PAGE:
These various examples indicate that the distinction between elite and common is more technical than economic or social.  The nuance is made more obvious by the example of the mystics who disrupt the structures of power-knowledge, and are subversive.  That is the case with Bistâmi, or for the unknown man from Tabriz, whose incursion transformed Rûmî’s life:  the master of science trembled before the master of learned ignorance. 

The people of the spiritual elite are recognizable even in our day.  The traveler can meet them in those Islamic societies that preserve tradition, as in Morocco.  I recognized one of them in Tamesloht, halfway between Marrakech and the Atlas, one evening, in the rags of a mendicant, in that small town marked by sanctity, under the arcades that lead to the kasbah of the Chorfas.  The atmosphere was impregnated by the sharp smell of oil from the olive presses.  It was the harvest season:  the forest of olive trees that surrounds the village was providing a rich crop.  With a fine beard and shoulders high, the beggar who came toward me looked as if he had escaped from Caravaggio’s “Death of the Virgin”; he was as humble, as robust as one of the characters that surround the dead body of the saint, in that painting I had just seen in the Louvre.  Facing me, he sought out my eyes in the half-light and, as simple as he was solemn, he put together two gestures that summarized his condition, his involvement, his itinerary.  With his left hand, he showed me the earth and the disgust it had inspired in him.  And he raised his right hand with a gesture that gave his approval to the sky; a concentration of energy straightened his body, which seemed suddenly as if ready to ascend.  By this sequence of theatrical mimes, he seemed to mean:  nothingness is here below; up above is existence.  Such is the silent eloquence of the aristocratic beggar marked by nescience, belonging to the elite of the elite that unknowing enlightens, brother and emulator of Bistâm as well as the man from Tabriz, surviving into our century in lands saved from petrodollars and Wahhabism.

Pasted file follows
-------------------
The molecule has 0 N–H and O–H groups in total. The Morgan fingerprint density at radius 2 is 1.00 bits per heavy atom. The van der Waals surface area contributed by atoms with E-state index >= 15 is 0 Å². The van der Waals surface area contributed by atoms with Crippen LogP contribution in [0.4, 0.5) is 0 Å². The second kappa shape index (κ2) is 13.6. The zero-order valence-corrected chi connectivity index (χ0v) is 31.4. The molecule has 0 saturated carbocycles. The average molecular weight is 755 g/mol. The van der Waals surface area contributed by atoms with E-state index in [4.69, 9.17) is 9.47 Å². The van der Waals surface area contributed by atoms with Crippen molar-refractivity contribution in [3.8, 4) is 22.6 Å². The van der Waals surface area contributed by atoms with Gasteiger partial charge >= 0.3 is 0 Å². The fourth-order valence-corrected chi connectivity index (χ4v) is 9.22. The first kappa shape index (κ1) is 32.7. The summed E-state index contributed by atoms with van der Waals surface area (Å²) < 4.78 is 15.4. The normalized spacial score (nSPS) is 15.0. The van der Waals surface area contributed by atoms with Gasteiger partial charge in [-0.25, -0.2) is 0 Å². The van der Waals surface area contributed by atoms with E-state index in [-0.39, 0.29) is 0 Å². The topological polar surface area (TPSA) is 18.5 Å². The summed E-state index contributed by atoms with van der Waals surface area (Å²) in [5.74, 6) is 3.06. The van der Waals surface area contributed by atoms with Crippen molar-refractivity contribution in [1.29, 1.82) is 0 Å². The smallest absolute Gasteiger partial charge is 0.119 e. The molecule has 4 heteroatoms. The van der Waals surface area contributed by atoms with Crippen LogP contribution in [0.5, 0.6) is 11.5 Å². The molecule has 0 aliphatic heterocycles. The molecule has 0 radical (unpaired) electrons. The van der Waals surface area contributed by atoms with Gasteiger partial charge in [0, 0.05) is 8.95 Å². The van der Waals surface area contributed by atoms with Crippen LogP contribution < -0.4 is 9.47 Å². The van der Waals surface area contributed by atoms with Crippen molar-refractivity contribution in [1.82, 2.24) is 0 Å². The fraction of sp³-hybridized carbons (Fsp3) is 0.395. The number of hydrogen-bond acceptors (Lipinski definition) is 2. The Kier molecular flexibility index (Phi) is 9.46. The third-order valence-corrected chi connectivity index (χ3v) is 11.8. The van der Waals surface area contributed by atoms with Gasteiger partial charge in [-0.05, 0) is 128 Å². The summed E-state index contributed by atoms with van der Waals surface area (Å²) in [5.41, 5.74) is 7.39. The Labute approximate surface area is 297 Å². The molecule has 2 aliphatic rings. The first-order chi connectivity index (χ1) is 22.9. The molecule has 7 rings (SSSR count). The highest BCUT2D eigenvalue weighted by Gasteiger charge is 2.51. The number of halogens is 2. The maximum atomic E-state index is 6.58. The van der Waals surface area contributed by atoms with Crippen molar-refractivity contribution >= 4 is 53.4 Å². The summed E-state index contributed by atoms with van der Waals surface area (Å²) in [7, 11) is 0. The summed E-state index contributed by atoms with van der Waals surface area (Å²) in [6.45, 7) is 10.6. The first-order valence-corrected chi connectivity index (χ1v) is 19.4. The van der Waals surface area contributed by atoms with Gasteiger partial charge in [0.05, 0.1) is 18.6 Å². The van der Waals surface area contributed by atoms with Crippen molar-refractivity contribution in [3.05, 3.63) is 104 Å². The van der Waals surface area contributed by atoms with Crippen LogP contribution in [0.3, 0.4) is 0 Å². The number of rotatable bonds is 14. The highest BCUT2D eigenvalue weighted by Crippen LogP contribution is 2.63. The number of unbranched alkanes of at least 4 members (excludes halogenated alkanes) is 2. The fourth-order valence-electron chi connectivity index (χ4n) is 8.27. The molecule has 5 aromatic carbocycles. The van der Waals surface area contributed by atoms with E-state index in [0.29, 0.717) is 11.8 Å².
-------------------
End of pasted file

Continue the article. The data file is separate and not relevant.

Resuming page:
It is this distinction between elite and common that collapsed under the pressure of a democratization without a democracy, a populism that generalizes the doctrine without considering its quality and without re-adapting the hierarchical principle so as to establish a new republican or democratic elite.  This, then, was the triumph of the common, which, when it acquires mastery of a technique, proceeds from alphabetization to specialization, without training in the tradition, which in the old days was called the humanities and in our time is considered useless.  In this way of inculcating the mastery of some specialty in an amnesiac or virgin soul, I see additional evidence of the Americanization of the world.  Thus the common man, even if he is a master of a technical specialty, is not transformed into an aristocratic figure, simply because he is the product of an instruction without culture.  It is the uncultivated educated ones who most damage humanity.  Without hesitation, I prefer the highly cultured illiterate, like the Tamesloht beggar, to them.[4]  In the absence democracy, the aristocratic spirit that once deferred the osmosis between the elite and the mass has withdrawn, ceding its place to the man eaten away by resentment, a candidate for terrorist and insurrectional fundamentalism.  That is how a great civilization, which had maintained its bearing during its long decline, lost its last safeguards.  Such are the conditions that made fundamentalist propaganda attractive.